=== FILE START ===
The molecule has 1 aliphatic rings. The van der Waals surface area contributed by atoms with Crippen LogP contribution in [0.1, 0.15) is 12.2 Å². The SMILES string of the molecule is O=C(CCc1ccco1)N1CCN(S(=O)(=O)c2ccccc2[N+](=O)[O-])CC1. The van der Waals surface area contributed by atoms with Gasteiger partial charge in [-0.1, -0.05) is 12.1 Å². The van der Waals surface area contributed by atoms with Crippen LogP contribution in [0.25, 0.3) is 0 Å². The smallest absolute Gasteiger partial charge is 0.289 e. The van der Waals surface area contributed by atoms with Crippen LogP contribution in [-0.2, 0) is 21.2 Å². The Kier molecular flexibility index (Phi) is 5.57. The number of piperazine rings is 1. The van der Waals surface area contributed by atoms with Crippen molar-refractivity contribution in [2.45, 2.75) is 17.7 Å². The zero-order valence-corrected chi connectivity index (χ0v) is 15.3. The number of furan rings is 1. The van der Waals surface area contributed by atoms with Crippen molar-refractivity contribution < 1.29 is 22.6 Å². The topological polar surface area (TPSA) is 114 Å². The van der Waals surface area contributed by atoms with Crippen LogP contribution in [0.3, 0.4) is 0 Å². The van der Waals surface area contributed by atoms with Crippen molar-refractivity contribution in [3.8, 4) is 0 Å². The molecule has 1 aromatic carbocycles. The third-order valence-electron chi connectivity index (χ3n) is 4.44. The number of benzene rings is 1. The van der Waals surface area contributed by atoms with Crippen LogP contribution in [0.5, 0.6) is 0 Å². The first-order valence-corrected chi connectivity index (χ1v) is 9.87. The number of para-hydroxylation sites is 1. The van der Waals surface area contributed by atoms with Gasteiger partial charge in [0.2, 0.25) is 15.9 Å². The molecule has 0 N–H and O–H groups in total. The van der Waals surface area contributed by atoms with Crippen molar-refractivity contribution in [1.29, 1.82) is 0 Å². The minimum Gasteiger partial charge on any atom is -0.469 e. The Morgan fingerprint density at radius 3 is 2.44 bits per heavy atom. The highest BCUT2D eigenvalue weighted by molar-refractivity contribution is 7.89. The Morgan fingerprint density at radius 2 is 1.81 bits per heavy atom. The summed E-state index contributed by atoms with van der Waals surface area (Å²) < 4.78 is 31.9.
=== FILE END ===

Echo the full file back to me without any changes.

The molecule has 1 aliphatic rings. The van der Waals surface area contributed by atoms with Crippen LogP contribution in [0.1, 0.15) is 12.2 Å². The SMILES string of the molecule is O=C(CCc1ccco1)N1CCN(S(=O)(=O)c2ccccc2[N+](=O)[O-])CC1. The van der Waals surface area contributed by atoms with Gasteiger partial charge in [-0.1, -0.05) is 12.1 Å². The van der Waals surface area contributed by atoms with Crippen LogP contribution in [0.25, 0.3) is 0 Å². The smallest absolute Gasteiger partial charge is 0.289 e. The van der Waals surface area contributed by atoms with Crippen LogP contribution in [-0.2, 0) is 21.2 Å². The Kier molecular flexibility index (Phi) is 5.57. The number of piperazine rings is 1. The van der Waals surface area contributed by atoms with Crippen molar-refractivity contribution in [2.45, 2.75) is 17.7 Å². The zero-order valence-corrected chi connectivity index (χ0v) is 15.3. The number of furan rings is 1. The van der Waals surface area contributed by atoms with Crippen molar-refractivity contribution < 1.29 is 22.6 Å². The topological polar surface area (TPSA) is 114 Å². The van der Waals surface area contributed by atoms with Crippen LogP contribution in [0.3, 0.4) is 0 Å². The van der Waals surface area contributed by atoms with Crippen molar-refractivity contribution in [3.8, 4) is 0 Å². The molecule has 1 aromatic carbocycles. The third-order valence-electron chi connectivity index (χ3n) is 4.44. The number of benzene rings is 1. The van der Waals surface area contributed by atoms with Crippen LogP contribution in [0.5, 0.6) is 0 Å². The first-order valence-corrected chi connectivity index (χ1v) is 9.87. The number of para-hydroxylation sites is 1. The van der Waals surface area contributed by atoms with Gasteiger partial charge in [0.2, 0.25) is 15.9 Å². The molecule has 0 N–H and O–H groups in total. The van der Waals surface area contributed by atoms with Crippen molar-refractivity contribution in [1.29, 1.82) is 0 Å². The minimum Gasteiger partial charge on any atom is -0.469 e. The Morgan fingerprint density at radius 3 is 2.44 bits per heavy atom. The highest BCUT2D eigenvalue weighted by molar-refractivity contribution is 7.89. The Morgan fingerprint density at radius 2 is 1.81 bits per heavy atom. The summed E-state index contributed by atoms with van der Waals surface area (Å²) < 4.78 is 31.9.